Saline schools approve resolution for state treasury department loan
Saline Area Schools Board of Education on Tuesday approved a resolution to borrow money from a state program created to help schools during periods of low cash flow.
According to the Michigan Department of Treasury, the State Aid Note Program is a “streamlined loan program to finance short-term operational cash flow needs for traditional public schools.”
The Michigan Finance Authority facilitates the process by “pooling the loans, soliciting bids and obtaining the highest possible short-term rating,” resulting in competitive interest rates, the website says.
Saline Interim Finance Director Janice Warner said there are two loan periods for schools, one in the spring and summer.
She identified Saline’s low points as April, May and June of this year. Last year, SAS borrowed $1.5 million at an interest rate of 1.46 percent. She said the interest rates for 2012 are still out for bid.
Trustee David Zimmer asked why earlier this month Warner had projected Saline would retain a fund balance of about $1.16 million as of June 30, and now board members hear there is a $1.9-million shortfall and they need to borrow money.
Warner said there is a difference between a school district’s fund balance and its cash on hand.
“The timing of revenue coming in doesn’t always match when expenses need to go out,” she said, explaining it depends on when schools receive their state aid payments and their individual payroll schedules.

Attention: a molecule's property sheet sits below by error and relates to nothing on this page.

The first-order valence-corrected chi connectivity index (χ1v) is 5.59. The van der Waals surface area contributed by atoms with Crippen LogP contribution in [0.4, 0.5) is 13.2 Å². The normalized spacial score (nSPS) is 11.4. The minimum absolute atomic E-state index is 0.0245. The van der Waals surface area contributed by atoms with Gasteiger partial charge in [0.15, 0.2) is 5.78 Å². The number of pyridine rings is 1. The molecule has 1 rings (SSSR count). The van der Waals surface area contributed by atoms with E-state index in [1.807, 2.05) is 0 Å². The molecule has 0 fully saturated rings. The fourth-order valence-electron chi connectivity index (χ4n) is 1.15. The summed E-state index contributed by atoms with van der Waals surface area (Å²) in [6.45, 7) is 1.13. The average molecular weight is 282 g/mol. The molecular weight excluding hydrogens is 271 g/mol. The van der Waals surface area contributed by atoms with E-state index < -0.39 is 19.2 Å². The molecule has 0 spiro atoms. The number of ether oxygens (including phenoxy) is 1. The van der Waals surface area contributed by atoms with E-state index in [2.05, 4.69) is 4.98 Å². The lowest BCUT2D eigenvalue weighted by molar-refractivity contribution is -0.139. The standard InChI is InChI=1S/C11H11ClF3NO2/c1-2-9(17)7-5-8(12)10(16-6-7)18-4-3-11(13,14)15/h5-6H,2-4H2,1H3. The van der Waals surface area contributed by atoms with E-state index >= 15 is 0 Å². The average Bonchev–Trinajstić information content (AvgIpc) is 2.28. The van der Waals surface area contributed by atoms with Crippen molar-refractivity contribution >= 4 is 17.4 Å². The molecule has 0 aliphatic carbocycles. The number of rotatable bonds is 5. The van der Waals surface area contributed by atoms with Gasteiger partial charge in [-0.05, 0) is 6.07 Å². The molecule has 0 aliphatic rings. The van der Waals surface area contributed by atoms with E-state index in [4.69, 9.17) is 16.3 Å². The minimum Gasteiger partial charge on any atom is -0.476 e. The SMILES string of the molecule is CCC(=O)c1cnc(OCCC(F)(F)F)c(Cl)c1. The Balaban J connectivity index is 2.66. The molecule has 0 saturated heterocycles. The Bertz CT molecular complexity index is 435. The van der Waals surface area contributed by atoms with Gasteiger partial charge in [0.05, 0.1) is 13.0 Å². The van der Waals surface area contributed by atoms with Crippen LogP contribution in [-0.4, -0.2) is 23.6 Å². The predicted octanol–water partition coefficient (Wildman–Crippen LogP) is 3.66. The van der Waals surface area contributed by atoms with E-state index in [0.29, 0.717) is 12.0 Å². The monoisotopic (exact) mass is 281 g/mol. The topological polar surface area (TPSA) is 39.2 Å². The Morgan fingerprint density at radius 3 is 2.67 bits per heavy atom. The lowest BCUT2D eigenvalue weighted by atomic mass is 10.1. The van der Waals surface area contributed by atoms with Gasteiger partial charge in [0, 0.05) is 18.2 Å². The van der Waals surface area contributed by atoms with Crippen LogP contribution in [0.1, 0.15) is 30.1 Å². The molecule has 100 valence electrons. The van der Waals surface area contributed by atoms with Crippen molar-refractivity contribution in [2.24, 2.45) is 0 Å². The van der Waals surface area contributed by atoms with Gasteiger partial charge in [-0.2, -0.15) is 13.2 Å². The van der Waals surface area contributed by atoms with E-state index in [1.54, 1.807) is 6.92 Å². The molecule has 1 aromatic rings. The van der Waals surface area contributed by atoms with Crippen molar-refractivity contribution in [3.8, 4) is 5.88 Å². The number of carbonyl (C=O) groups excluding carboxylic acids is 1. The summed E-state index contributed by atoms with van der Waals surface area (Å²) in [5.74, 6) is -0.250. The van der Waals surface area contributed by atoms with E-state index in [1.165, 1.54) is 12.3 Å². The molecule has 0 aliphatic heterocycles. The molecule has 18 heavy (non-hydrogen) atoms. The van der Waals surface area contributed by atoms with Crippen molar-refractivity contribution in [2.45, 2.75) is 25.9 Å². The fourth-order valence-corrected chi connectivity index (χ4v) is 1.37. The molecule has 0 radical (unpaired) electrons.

She said even when the district was doing well financially with a fund balance amounting to 5 percent of its general fund expenditures, it still had to borrow money, usually a couple million dollars.
“What would need to change so we don’t have to do this practice (of borrowing from the state?)” asked Trustee Todd Carter.
Saline’s 26 pay-periods calendar can be a problem, Graden said. Warner added there are two times annually that the district has three payroll payments a month, which depletes its cash on hand.
Graden said the only real solution would be to hold paychecks or to have the state and school districts operate on the same calendar. Currently, most school districts operate on a July to June fiscal year, while the state’s fiscal year runs from October to September.
Trustee David Holden said Saline school officials and community members should lobby local legislators to get the state to give schools their funds when they need them.
“Why would they short us and then (create) this program so we have to loan them?” he said. “It almost seems like they’re skimming off the top from us a bit.”